El Salvador has revealed plans to build a city dedicated to the leading cryptocurrency to drive the crypto’s adoption. According to Nayib Bukele, the country’s president, the city will be known as Bitcoin City. To fund its development, El Salvador will issue Bitcoin bonds worth one billion USD.

Bukele first announced the plans during the Bitcoin Week summit to court more Salvadorans to join the BTC train.

The city will offer “technological education” and be powered by “geothermal energy.” People will also be able to move around the city using sustainable transport options.

According to Bukele, Bitcoin City will follow El Salvador’s footsteps and use BTC as legal tender. Bitcoin City inhabitants will enjoy benefits such as zero percent income tax, capital gains tax, property tax, payroll tax, and municipal taxes.

The El Salvadoran president also holds that there will be zero percent carbon dioxide emission from the city. However, the city’s development will be conducted in partnership with leading virtual currency companies.

Some crypto-focused companies working with El Salvador to actualize Bitcoin City include Bitfinex and Blockstream.

We “Are Making History Together”

Bitfinex’s chief technology officer, Paolo Ardoino, noted that the cryptocurrency exchange will build a storage platform for the BTC bonds. In a tweet, the CTO added that apart from securing El Salvador’s BTC bonds, the platform will “soon” become a preferred place for “many local and foreign digital assets offerings developing new digital asset regulation for the country!” He also noted that the three “are making history together.”

Bukele sees Bitcoin City as a conventional city with everything from a port, residential spaces, shopping areas, among other amenities. However, “everything” will revolve around the leading cryptocurrency.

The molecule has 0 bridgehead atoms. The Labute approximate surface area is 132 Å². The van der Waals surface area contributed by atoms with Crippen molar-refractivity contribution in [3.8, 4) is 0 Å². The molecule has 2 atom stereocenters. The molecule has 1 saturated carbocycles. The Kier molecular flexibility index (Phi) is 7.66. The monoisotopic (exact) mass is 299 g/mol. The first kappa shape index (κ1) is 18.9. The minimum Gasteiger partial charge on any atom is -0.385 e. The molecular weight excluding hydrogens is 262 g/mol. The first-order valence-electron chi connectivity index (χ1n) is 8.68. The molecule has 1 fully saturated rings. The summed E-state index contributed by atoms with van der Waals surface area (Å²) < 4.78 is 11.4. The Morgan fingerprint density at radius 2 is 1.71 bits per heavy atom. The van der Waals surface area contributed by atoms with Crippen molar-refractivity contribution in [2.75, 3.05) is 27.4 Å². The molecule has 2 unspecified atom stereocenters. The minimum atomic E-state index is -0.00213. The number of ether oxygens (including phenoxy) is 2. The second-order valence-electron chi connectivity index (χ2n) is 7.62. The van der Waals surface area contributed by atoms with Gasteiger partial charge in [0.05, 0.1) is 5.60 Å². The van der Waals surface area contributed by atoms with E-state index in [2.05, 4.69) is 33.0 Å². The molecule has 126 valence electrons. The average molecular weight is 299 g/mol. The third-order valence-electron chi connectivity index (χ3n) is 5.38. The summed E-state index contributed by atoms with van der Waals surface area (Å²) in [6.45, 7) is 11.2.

Despite most of the taxes being scrapped, Bitcoin City inhabitants will pay VAT or value-added tax. VAT will fund the city’s maintenance needs, among other costs.

Samson Mao, Blockstream’s CSO, observed that El Salvador will easily attract “a $1 billion bond” since Bitfinex has “a lot of whales.”

According to the CSO, $500 million of the BTC bonds will be locked up for five years. As such, it’ll help make Bitcoin more scarce by removing the invested amount from the total circulation.

From Bitcoin Trust to Bitcoin Schools, to Bitcoin City

Since El Salvador adopted BTC as legal tender in September, it announced initiatives to draw more Salvadorans into Bitcoin. For example, earlier this month, the country’s president disclosed that the extra amount in the El Salvador Bitcoin Trust will go into establishing “Bitcoin Schools.”

At the time, Bukele’s spokesperson also noted that profits from the country’s BTC purchases will benefit Salvadorans. It was reported that the Bitcoin education centers will provide virtual currency education for Salvadorans.

Last month, Bukele revealed that his government used four million USD from the BTC Trust’s profits to build a veterinary hospital. Apart from crypto-focused initiatives, El Salvador has also been filling up its Bitcoin bags.

As El Salvador moves to build Bitcoin City, Indian banks have sent warning emails to cryptocurrency investors. Banks that have sent such notifications include Axis Bank and HDFC Bank.

According to available information, the Indian financial institutions sent the emails to their customers who double as crypto investors.

The banks are concerned that uneducated investors may be driven by the ongoing cryptocurrency marketing efforts and put funds into virtual currencies without adequate knowledge of crypto price volatility.

Indian Banks Can’t Prevent Depositors from Investing in Crypto

According to the banks, crypto ads are promising high returns on investments. For example, Axis Bank’s MD, Amitabh Chaudhry, observed that one such ad indicated “that the returns are four times that of fixed-deposit rates.”

Chaudhry also noted that while it’s possible to “put all sorts of algorithms to trace customers” putting money into virtual currencies to warn them against the risks, banks “can’t do much because it’s depositors’ money.”

Speaking to The Economic Times, the financial institutions said that the country’s central bank, the Reserve Bank of India (RBI), has advised them “to be very careful” when opening up to virtual currency trading.

However, some in the crypto community have indicated that the country’s banking ecosystem houses risks just as crypto. The community took the opportunity to bring up the Yes Bank collapse last year. At the time, the bank was the third-largest in the country.

Currently, Indian crypto supporters are engaging the government in talks hoping to develop a favorable crypto regulatory framework.